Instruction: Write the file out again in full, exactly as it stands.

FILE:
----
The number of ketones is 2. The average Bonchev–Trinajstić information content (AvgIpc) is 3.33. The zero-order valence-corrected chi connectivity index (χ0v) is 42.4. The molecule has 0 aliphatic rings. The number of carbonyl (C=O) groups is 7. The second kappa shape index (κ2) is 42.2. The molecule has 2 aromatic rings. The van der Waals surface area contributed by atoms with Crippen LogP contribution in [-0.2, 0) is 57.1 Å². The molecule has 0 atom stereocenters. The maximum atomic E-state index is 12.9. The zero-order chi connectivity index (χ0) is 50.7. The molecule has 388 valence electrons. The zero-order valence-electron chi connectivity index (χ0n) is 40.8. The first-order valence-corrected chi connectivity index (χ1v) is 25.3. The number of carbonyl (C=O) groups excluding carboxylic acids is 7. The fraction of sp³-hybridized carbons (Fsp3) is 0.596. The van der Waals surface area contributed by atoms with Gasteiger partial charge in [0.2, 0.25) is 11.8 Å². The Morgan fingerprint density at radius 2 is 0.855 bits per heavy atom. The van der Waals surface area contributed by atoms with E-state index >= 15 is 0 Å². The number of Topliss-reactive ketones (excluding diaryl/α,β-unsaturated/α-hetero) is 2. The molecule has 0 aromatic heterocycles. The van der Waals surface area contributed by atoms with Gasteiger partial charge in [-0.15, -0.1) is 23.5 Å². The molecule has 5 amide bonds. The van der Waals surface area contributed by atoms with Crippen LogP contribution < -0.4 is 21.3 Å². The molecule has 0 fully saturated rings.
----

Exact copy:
The number of ketones is 2. The average Bonchev–Trinajstić information content (AvgIpc) is 3.33. The zero-order valence-corrected chi connectivity index (χ0v) is 42.4. The molecule has 0 aliphatic rings. The number of carbonyl (C=O) groups is 7. The second kappa shape index (κ2) is 42.2. The molecule has 2 aromatic rings. The van der Waals surface area contributed by atoms with Crippen LogP contribution in [-0.2, 0) is 57.1 Å². The molecule has 0 atom stereocenters. The maximum atomic E-state index is 12.9. The zero-order chi connectivity index (χ0) is 50.7. The molecule has 388 valence electrons. The zero-order valence-electron chi connectivity index (χ0n) is 40.8. The first-order valence-corrected chi connectivity index (χ1v) is 25.3. The number of carbonyl (C=O) groups excluding carboxylic acids is 7. The fraction of sp³-hybridized carbons (Fsp3) is 0.596. The van der Waals surface area contributed by atoms with Gasteiger partial charge in [0.2, 0.25) is 11.8 Å². The Morgan fingerprint density at radius 2 is 0.855 bits per heavy atom. The van der Waals surface area contributed by atoms with E-state index >= 15 is 0 Å². The number of Topliss-reactive ketones (excluding diaryl/α,β-unsaturated/α-hetero) is 2. The molecule has 0 aromatic heterocycles. The van der Waals surface area contributed by atoms with Gasteiger partial charge in [-0.15, -0.1) is 23.5 Å². The molecule has 5 amide bonds. The van der Waals surface area contributed by atoms with Crippen LogP contribution < -0.4 is 21.3 Å². The molecule has 0 fully saturated rings.